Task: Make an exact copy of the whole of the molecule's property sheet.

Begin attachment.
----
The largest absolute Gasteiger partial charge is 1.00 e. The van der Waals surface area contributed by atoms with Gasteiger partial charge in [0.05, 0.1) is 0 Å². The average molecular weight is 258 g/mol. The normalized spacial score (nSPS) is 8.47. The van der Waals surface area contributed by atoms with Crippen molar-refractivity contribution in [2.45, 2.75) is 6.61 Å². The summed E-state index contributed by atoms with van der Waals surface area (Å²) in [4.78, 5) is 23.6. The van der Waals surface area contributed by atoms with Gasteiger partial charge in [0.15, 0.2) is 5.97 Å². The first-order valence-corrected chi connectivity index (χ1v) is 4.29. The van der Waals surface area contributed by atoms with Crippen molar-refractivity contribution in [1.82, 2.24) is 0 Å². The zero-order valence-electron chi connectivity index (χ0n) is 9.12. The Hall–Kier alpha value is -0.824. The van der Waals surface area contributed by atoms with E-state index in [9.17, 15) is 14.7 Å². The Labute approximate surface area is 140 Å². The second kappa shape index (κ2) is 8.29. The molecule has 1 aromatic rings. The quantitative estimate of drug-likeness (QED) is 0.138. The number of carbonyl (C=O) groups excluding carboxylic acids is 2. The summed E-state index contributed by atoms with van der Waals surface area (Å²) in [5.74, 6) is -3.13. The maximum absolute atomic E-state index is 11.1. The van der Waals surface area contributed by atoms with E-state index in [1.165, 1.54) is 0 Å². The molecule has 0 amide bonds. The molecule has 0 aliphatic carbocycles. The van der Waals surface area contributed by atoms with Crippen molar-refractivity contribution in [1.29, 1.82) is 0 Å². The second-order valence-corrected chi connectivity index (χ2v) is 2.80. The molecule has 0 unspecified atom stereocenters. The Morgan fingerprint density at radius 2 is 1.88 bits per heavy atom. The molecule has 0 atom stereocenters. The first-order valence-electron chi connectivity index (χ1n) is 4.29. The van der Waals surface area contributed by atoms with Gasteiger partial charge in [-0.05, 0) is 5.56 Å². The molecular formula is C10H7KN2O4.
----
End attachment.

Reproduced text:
The largest absolute Gasteiger partial charge is 1.00 e. The van der Waals surface area contributed by atoms with Gasteiger partial charge in [0.05, 0.1) is 0 Å². The average molecular weight is 258 g/mol. The normalized spacial score (nSPS) is 8.47. The van der Waals surface area contributed by atoms with Crippen molar-refractivity contribution in [2.45, 2.75) is 6.61 Å². The summed E-state index contributed by atoms with van der Waals surface area (Å²) in [4.78, 5) is 23.6. The van der Waals surface area contributed by atoms with Gasteiger partial charge in [0.15, 0.2) is 5.97 Å². The first-order valence-corrected chi connectivity index (χ1v) is 4.29. The van der Waals surface area contributed by atoms with Crippen molar-refractivity contribution in [1.82, 2.24) is 0 Å². The zero-order valence-electron chi connectivity index (χ0n) is 9.12. The Hall–Kier alpha value is -0.824. The van der Waals surface area contributed by atoms with E-state index in [9.17, 15) is 14.7 Å². The Labute approximate surface area is 140 Å². The second kappa shape index (κ2) is 8.29. The molecule has 1 aromatic rings. The quantitative estimate of drug-likeness (QED) is 0.138. The number of carbonyl (C=O) groups excluding carboxylic acids is 2. The summed E-state index contributed by atoms with van der Waals surface area (Å²) in [5.74, 6) is -3.13. The maximum absolute atomic E-state index is 11.1. The van der Waals surface area contributed by atoms with E-state index in [1.165, 1.54) is 0 Å². The molecule has 0 amide bonds. The molecule has 0 aliphatic carbocycles. The van der Waals surface area contributed by atoms with Crippen molar-refractivity contribution in [1.29, 1.82) is 0 Å². The second-order valence-corrected chi connectivity index (χ2v) is 2.80. The molecule has 0 unspecified atom stereocenters. The Morgan fingerprint density at radius 2 is 1.88 bits per heavy atom. The molecule has 0 atom stereocenters. The first-order valence-electron chi connectivity index (χ1n) is 4.29. The van der Waals surface area contributed by atoms with Gasteiger partial charge in [-0.05, 0) is 5.56 Å². The molecular formula is C10H7KN2O4.